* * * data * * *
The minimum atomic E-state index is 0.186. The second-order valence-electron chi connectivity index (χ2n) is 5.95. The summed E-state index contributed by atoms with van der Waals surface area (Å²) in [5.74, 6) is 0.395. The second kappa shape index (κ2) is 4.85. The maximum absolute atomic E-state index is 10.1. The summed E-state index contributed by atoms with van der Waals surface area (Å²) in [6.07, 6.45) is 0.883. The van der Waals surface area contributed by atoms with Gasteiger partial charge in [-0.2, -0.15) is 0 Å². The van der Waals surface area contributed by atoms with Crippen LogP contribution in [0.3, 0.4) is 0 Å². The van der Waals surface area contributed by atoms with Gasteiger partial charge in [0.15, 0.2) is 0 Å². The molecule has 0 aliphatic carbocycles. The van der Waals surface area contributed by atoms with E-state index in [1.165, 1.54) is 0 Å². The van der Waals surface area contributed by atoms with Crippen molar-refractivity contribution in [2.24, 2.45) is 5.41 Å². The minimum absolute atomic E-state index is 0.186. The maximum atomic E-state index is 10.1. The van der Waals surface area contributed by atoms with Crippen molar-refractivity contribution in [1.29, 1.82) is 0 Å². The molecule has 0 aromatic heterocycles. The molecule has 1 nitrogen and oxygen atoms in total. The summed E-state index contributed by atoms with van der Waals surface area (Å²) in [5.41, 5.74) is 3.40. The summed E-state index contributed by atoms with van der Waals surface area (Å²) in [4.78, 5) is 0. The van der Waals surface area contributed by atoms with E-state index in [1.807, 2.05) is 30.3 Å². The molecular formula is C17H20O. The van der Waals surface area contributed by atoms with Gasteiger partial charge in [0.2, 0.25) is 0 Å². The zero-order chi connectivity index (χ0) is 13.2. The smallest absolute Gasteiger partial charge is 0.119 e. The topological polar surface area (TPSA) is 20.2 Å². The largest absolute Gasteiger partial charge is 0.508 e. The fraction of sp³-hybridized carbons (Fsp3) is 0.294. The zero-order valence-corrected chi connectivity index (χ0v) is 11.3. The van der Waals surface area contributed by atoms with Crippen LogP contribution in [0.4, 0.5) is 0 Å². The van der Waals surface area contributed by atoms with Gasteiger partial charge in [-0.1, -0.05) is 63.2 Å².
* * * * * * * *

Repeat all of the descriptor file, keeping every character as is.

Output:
The minimum atomic E-state index is 0.186. The second-order valence-electron chi connectivity index (χ2n) is 5.95. The summed E-state index contributed by atoms with van der Waals surface area (Å²) in [5.74, 6) is 0.395. The second kappa shape index (κ2) is 4.85. The maximum absolute atomic E-state index is 10.1. The summed E-state index contributed by atoms with van der Waals surface area (Å²) in [6.07, 6.45) is 0.883. The van der Waals surface area contributed by atoms with Gasteiger partial charge in [-0.2, -0.15) is 0 Å². The van der Waals surface area contributed by atoms with Crippen LogP contribution in [0.3, 0.4) is 0 Å². The van der Waals surface area contributed by atoms with Gasteiger partial charge in [0.15, 0.2) is 0 Å². The molecule has 0 aliphatic carbocycles. The van der Waals surface area contributed by atoms with E-state index in [1.165, 1.54) is 0 Å². The van der Waals surface area contributed by atoms with Crippen molar-refractivity contribution in [2.24, 2.45) is 5.41 Å². The minimum absolute atomic E-state index is 0.186. The maximum atomic E-state index is 10.1. The van der Waals surface area contributed by atoms with Crippen molar-refractivity contribution in [1.29, 1.82) is 0 Å². The molecule has 0 aromatic heterocycles. The molecule has 1 nitrogen and oxygen atoms in total. The summed E-state index contributed by atoms with van der Waals surface area (Å²) in [5.41, 5.74) is 3.40. The summed E-state index contributed by atoms with van der Waals surface area (Å²) in [4.78, 5) is 0. The van der Waals surface area contributed by atoms with E-state index in [1.807, 2.05) is 30.3 Å². The molecular formula is C17H20O. The van der Waals surface area contributed by atoms with Gasteiger partial charge in [0.2, 0.25) is 0 Å². The zero-order chi connectivity index (χ0) is 13.2. The smallest absolute Gasteiger partial charge is 0.119 e. The topological polar surface area (TPSA) is 20.2 Å². The largest absolute Gasteiger partial charge is 0.508 e. The fraction of sp³-hybridized carbons (Fsp3) is 0.294. The zero-order valence-corrected chi connectivity index (χ0v) is 11.3. The van der Waals surface area contributed by atoms with Crippen LogP contribution in [0.4, 0.5) is 0 Å². The van der Waals surface area contributed by atoms with Gasteiger partial charge in [-0.1, -0.05) is 63.2 Å².